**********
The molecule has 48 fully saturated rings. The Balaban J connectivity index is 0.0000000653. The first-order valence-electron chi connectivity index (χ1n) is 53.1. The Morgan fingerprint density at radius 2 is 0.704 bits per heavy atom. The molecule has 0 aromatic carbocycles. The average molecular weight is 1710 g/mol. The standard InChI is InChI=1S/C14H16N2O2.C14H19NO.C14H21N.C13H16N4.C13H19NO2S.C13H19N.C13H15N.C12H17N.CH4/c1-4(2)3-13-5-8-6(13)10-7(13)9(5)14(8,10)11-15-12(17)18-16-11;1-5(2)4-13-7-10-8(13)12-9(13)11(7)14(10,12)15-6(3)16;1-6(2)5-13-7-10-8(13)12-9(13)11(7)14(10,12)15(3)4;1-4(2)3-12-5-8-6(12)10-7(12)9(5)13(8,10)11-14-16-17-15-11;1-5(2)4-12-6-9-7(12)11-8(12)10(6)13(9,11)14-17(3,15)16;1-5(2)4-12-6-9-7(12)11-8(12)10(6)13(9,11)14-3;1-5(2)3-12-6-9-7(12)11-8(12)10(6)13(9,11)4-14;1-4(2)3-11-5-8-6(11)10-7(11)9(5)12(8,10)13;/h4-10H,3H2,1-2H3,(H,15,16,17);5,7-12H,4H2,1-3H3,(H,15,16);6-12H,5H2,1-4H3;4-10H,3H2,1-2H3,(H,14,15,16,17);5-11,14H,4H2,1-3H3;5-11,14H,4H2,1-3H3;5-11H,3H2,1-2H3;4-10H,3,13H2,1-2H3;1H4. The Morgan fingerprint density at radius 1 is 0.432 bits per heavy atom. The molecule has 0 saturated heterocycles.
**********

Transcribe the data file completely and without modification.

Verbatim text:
The molecule has 48 fully saturated rings. The Balaban J connectivity index is 0.0000000653. The first-order valence-electron chi connectivity index (χ1n) is 53.1. The Morgan fingerprint density at radius 2 is 0.704 bits per heavy atom. The molecule has 0 aromatic carbocycles. The average molecular weight is 1710 g/mol. The standard InChI is InChI=1S/C14H16N2O2.C14H19NO.C14H21N.C13H16N4.C13H19NO2S.C13H19N.C13H15N.C12H17N.CH4/c1-4(2)3-13-5-8-6(13)10-7(13)9(5)14(8,10)11-15-12(17)18-16-11;1-5(2)4-13-7-10-8(13)12-9(13)11(7)14(10,12)15-6(3)16;1-6(2)5-13-7-10-8(13)12-9(13)11(7)14(10,12)15(3)4;1-4(2)3-12-5-8-6(12)10-7(12)9(5)13(8,10)11-14-16-17-15-11;1-5(2)4-12-6-9-7(12)11-8(12)10(6)13(9,11)14-17(3,15)16;1-5(2)4-12-6-9-7(12)11-8(12)10(6)13(9,11)14-3;1-5(2)3-12-6-9-7(12)11-8(12)10(6)13(9,11)4-14;1-4(2)3-11-5-8-6(11)10-7(11)9(5)12(8,10)13;/h4-10H,3H2,1-2H3,(H,15,16,17);5,7-12H,4H2,1-3H3,(H,15,16);6-12H,5H2,1-4H3;4-10H,3H2,1-2H3,(H,14,15,16,17);5-11,14H,4H2,1-3H3;5-11,14H,4H2,1-3H3;5-11H,3H2,1-2H3;4-10H,3,13H2,1-2H3;1H4. The Morgan fingerprint density at radius 1 is 0.432 bits per heavy atom. The molecule has 0 saturated heterocycles.